As for me, I’m taking the leap.

The Future of Public Relations

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This post was written by CPRS Toronto’s Director of Education, Heath Applebaum, ABC. Heath is the President of Echo Communications and a professor at University of Guelph-Humber, teaching strategic communications. 

On August 15, I had the distinct pleasure of moderating the inaugural Future of PR event, where an all-star panel of corporate, agency and academic thought leaders gazed into a crystal ball to scrutinize where the profession is headed.

Panelists included Dave Haggith, Senior Director of Communications at Maple Leaf Sports and Entertainment, Daniel Tisch, President, Argyle Public Relationships, Barry Waite, Academic Chair of Communications at Centennial College, and Anne Marie Males, PR Professor and Coordinator for the Bachelor of Public Relations program at Humber College.

Together we examined a broad range of important themes impacting professionals, educators and students across Canada, including the seven megatrends impacting our industry that were identified in the recent CPRS white paper, The Elevation of Public Relations. These trends include the rising business value of reputation, the empowered audience, content shock, many speak, few listen, fake news and the decline of journalism, a gap in wealth and trust, and artificial intelligence.

The panel engaged in a captivating dialogue with a packed crowd at the Pilot Tavern in downtown Toronto with conversations flowing for hours after the formal event had concluded.

 

Several key ideas emerged from discussions flowing from the changing media and business landscape in Canada. Living in an era of digital transparency, relationships have become more essential than ever for building, protecting and managing organizational reputation.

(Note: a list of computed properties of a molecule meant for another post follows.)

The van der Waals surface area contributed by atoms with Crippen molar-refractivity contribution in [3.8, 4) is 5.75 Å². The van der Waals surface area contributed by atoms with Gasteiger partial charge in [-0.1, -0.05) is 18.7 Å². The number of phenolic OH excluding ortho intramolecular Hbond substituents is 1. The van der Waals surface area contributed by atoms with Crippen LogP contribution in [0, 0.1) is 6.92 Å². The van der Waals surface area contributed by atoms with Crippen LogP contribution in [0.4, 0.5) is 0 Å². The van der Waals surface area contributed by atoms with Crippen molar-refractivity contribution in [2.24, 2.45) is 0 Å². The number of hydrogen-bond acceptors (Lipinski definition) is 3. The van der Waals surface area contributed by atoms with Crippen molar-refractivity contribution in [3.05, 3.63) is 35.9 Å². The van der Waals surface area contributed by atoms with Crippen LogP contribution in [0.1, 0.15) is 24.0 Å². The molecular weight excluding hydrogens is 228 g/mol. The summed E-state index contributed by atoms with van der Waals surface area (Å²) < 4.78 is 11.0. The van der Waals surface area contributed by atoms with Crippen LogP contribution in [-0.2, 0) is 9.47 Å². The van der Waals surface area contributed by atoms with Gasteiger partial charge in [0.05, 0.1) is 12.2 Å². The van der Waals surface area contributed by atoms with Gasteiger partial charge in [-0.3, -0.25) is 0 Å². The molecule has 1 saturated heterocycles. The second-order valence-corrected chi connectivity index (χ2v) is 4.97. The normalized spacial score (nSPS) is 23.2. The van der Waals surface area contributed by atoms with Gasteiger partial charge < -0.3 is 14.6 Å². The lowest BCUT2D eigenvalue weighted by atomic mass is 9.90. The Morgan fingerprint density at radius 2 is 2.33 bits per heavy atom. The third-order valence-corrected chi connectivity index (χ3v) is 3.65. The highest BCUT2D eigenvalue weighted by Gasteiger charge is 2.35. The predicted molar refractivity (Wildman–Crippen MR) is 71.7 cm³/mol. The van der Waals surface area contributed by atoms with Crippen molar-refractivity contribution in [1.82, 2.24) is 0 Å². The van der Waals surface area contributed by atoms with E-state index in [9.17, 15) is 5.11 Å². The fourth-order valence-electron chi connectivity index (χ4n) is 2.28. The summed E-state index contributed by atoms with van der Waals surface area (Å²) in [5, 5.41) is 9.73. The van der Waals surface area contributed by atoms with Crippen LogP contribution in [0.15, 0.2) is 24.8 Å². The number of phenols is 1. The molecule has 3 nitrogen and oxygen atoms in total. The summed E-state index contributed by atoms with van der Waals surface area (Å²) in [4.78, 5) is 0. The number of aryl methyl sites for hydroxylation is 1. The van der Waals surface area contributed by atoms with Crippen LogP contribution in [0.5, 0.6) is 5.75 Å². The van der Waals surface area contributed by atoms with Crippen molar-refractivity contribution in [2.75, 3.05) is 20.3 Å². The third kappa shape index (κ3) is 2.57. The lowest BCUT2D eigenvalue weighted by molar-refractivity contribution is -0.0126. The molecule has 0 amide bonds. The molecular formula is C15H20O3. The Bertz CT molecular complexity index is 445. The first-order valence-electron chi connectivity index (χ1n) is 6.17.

In a world where information and misinformation spreads globally with the click of a mouse, public relations professionals have an unprecedented opportunity to earn leadership roles that transcend communication, truly inform and influence business strategy and outcomes.

With the emergence of fake news and unfortunate decline of journalism, panelists emphasized the need for our profession to play an even greater role in safeguarding accurate and ethical communications.

A growing concern is that the reputations of people, companies and brands have never been more vulnerable to attack. Communicators must invest more resources towards listening, engaging stakeholders and anticipating issues, and establish rapid-response capabilities.  The former 24-hour news cycle we once knew, has accelerated into more of a 24-second Twitter news cycle that is requiring our industry to consider new strategies and for organizations to become nimbler than ever.

Ultimately, with new technologies constantly emerging and predictive analytics bound to take on a greater role in our world, to stay ahead of the curve, practitioners will have to embrace lifelong learning.  Only then can we truly learn from the past, live in the present and prepare for the future.